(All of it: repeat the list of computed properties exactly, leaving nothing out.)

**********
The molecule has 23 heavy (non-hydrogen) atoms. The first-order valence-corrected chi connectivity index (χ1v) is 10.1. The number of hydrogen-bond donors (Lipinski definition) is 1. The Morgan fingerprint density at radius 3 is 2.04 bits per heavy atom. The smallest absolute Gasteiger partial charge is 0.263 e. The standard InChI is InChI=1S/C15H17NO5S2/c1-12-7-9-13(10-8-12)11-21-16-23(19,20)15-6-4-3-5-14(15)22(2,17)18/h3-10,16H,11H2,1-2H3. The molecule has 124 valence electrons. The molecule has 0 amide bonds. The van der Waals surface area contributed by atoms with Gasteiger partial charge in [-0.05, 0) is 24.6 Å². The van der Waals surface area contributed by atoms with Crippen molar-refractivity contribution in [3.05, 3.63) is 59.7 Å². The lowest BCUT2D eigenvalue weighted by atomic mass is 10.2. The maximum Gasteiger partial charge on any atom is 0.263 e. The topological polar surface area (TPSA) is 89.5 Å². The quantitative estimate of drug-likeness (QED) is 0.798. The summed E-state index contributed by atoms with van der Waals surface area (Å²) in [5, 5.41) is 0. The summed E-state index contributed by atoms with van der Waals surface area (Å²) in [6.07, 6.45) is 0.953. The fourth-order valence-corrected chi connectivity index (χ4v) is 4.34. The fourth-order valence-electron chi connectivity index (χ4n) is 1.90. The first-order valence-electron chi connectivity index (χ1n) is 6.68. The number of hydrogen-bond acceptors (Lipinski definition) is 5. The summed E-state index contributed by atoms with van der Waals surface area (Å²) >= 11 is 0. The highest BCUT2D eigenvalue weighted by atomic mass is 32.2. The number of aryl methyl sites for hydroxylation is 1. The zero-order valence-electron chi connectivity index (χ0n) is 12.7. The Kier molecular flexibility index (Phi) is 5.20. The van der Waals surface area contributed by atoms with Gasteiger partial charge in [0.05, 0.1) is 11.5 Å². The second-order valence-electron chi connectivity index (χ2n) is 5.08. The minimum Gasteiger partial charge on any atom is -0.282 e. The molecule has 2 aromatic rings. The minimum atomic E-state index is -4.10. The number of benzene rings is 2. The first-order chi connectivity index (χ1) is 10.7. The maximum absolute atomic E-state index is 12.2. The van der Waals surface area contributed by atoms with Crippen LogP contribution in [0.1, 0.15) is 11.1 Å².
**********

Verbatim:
The molecule has 23 heavy (non-hydrogen) atoms. The first-order valence-corrected chi connectivity index (χ1v) is 10.1. The number of hydrogen-bond donors (Lipinski definition) is 1. The Morgan fingerprint density at radius 3 is 2.04 bits per heavy atom. The smallest absolute Gasteiger partial charge is 0.263 e. The standard InChI is InChI=1S/C15H17NO5S2/c1-12-7-9-13(10-8-12)11-21-16-23(19,20)15-6-4-3-5-14(15)22(2,17)18/h3-10,16H,11H2,1-2H3. The molecule has 124 valence electrons. The molecule has 0 amide bonds. The van der Waals surface area contributed by atoms with Gasteiger partial charge in [-0.05, 0) is 24.6 Å². The van der Waals surface area contributed by atoms with Crippen molar-refractivity contribution in [3.05, 3.63) is 59.7 Å². The lowest BCUT2D eigenvalue weighted by atomic mass is 10.2. The maximum Gasteiger partial charge on any atom is 0.263 e. The topological polar surface area (TPSA) is 89.5 Å². The quantitative estimate of drug-likeness (QED) is 0.798. The summed E-state index contributed by atoms with van der Waals surface area (Å²) in [5, 5.41) is 0. The summed E-state index contributed by atoms with van der Waals surface area (Å²) in [6.07, 6.45) is 0.953. The fourth-order valence-corrected chi connectivity index (χ4v) is 4.34. The fourth-order valence-electron chi connectivity index (χ4n) is 1.90. The first-order valence-electron chi connectivity index (χ1n) is 6.68. The number of hydrogen-bond acceptors (Lipinski definition) is 5. The summed E-state index contributed by atoms with van der Waals surface area (Å²) >= 11 is 0. The highest BCUT2D eigenvalue weighted by atomic mass is 32.2. The number of aryl methyl sites for hydroxylation is 1. The zero-order valence-electron chi connectivity index (χ0n) is 12.7. The Kier molecular flexibility index (Phi) is 5.20. The van der Waals surface area contributed by atoms with Gasteiger partial charge in [0.05, 0.1) is 11.5 Å². The second-order valence-electron chi connectivity index (χ2n) is 5.08. The minimum Gasteiger partial charge on any atom is -0.282 e. The molecule has 2 aromatic rings. The minimum atomic E-state index is -4.10. The number of benzene rings is 2. The first-order chi connectivity index (χ1) is 10.7. The maximum absolute atomic E-state index is 12.2. The van der Waals surface area contributed by atoms with Crippen LogP contribution in [0.1, 0.15) is 11.1 Å².